Former enemies visit key sites of the “Border War”


Veterans from both sides of the Border War have remembered their former comrades who died or were wounded in that conflict and are bringing reconciliation to former enemies.

A media release sent from Menongue in Southern Angola and a report in the Angolan publication Jornal do Angola said over 100 ex-South African Defence Force (SADF) servicemen and two ex-Soviet advisors, as well as Angolans have travelled from South Africa in 26 four-wheel-drive vehicles. They met at Rundu in northern Namibia and drove through the Catuitui Border Post into Angola, where they were met by the Angolans.

From there they drove to Savate, scene of a severe loss for the former 32 Battalion, where they were hosted by Angolan authorities. From there, they followed the tar road to Menongue, which during the fighting was the main Cuban base and also the base for MPLA’s armed wing, FAPLA’s fighter planes. They followed the 200 km-long “Road of Death”, as it had been called by the former enemy, leading to Cuito Cuanavale. There they dropped poppies into the Cuito River in remembrance of the fallen. They were asked not to cross the river and drive around on the eastern side (where the SADF had been during the fighting) presumably because of mines still in the area.

They retraced their steps across southern Angola and turned south, off-road to Cassinga, where they were expected to spend Friday.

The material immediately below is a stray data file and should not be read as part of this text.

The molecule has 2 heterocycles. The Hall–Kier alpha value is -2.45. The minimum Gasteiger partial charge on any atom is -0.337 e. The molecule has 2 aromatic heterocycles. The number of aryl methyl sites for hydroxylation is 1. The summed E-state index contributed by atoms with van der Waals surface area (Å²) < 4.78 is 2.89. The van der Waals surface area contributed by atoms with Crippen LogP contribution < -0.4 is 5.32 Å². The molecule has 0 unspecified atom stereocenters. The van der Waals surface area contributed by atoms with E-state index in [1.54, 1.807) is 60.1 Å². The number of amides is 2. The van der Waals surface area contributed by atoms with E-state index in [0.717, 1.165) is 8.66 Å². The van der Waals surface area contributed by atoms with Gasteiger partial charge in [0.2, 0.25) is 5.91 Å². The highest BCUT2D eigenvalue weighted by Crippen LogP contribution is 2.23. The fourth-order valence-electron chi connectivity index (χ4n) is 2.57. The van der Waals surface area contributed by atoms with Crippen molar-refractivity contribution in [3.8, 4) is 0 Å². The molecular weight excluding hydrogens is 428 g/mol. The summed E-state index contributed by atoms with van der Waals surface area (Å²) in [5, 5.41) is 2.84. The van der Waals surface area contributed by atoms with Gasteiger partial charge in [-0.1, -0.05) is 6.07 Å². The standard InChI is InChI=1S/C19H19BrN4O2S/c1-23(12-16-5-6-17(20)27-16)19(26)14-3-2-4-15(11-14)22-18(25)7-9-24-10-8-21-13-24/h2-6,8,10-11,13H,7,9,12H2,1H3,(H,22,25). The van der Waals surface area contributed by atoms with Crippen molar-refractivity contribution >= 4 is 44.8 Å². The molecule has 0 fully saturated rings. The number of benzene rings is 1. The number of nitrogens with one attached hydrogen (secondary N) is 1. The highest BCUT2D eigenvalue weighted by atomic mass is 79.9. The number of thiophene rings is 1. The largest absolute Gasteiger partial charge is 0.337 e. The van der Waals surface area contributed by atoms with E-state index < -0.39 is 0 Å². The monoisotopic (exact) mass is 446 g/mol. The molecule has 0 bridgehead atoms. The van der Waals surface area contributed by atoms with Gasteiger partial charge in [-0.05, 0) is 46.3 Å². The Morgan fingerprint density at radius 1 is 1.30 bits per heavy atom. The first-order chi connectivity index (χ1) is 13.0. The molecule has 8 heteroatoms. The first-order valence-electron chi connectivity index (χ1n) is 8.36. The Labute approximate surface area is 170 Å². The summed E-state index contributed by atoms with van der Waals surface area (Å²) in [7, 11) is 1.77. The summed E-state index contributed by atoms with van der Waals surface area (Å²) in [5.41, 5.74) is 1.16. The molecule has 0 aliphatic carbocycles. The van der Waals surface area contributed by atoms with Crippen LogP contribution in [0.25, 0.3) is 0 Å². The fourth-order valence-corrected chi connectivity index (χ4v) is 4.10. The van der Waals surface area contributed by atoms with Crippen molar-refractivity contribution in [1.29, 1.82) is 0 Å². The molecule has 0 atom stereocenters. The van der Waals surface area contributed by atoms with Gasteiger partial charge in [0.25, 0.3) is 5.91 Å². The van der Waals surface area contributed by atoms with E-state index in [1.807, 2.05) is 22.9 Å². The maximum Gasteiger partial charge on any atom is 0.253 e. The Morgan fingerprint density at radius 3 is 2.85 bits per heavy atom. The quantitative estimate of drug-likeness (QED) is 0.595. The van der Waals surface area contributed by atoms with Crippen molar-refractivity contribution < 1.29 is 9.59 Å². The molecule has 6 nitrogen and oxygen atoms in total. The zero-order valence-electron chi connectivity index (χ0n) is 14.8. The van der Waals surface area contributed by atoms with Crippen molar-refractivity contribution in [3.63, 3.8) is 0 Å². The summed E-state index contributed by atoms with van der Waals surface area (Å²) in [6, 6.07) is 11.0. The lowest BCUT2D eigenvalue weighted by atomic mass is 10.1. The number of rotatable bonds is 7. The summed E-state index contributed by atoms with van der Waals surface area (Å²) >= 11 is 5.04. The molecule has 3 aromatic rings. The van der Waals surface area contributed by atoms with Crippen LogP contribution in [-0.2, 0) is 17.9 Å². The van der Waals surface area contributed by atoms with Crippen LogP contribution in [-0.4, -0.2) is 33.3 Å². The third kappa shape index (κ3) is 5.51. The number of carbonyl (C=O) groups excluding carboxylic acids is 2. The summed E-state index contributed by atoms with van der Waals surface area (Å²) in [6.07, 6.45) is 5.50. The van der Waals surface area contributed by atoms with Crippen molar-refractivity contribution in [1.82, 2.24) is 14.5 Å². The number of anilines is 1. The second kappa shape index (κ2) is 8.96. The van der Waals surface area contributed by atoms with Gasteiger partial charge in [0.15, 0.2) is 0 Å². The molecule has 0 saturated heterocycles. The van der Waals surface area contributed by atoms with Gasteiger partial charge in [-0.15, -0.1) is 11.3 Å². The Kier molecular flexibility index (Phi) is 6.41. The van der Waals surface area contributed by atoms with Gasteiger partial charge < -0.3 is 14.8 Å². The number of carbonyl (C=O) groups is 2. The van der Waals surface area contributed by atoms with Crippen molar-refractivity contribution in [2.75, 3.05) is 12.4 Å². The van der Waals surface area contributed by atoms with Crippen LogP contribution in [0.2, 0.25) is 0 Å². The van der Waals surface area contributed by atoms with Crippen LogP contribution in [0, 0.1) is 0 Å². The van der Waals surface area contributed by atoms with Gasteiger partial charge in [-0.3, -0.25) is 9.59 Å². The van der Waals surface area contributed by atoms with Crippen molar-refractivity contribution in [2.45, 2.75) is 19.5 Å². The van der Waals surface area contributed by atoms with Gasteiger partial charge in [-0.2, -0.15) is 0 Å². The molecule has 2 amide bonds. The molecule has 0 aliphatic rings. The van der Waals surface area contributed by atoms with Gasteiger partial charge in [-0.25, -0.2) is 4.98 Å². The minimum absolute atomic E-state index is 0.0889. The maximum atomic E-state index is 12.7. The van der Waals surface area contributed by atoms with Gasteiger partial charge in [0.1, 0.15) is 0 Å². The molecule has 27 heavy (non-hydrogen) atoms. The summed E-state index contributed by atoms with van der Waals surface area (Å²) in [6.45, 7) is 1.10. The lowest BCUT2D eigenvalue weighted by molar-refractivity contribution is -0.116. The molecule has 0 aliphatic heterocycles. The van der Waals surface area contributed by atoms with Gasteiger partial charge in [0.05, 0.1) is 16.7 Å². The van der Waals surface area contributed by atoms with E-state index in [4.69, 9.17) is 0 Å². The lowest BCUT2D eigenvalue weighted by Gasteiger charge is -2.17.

The informal name of the tour is “Unidade de Amizade”, or “United in Friendship”, which springs from a discussion between former National Serviceman Johan Booysen and General Fernando Mateus. General Mateus fought in the war, as did Booysen, and it was their initial idea to bring together former enemies in friendship.

Other key members of the team include Major General (ret) Roland de Vries and Colonel (ret) Jaap Steyn, who held key posts during the fighting in 1988. The trip is organised by the 61 Mechanised Battalion Group Veterans Association, but there are also veterans of 32 Battalion, 44 Parachute Brigade and Reconnaissance Regiments, now re-named Special Forces.

There are also two former Soviet advisors with the South Africans who flew into Cape Town and drove all the way up with their former enemies. The media release contains this all-encompassing idea, which politicians and other leaders would do well to learn from: “The human story of sacrifice and fortitude should be told by soldiers and civilians; of triumphs and disasters shared; of how former foes became friends once peace ensued.”

The convoy is scheduled to return via Mupa, Xangongo and Ruacana, all sites of engagements in the war, and will continue to the former SAAF and South West Africa Territory Force (SWATF) base in Rundu. They are expected to arrive home in the middle of next week.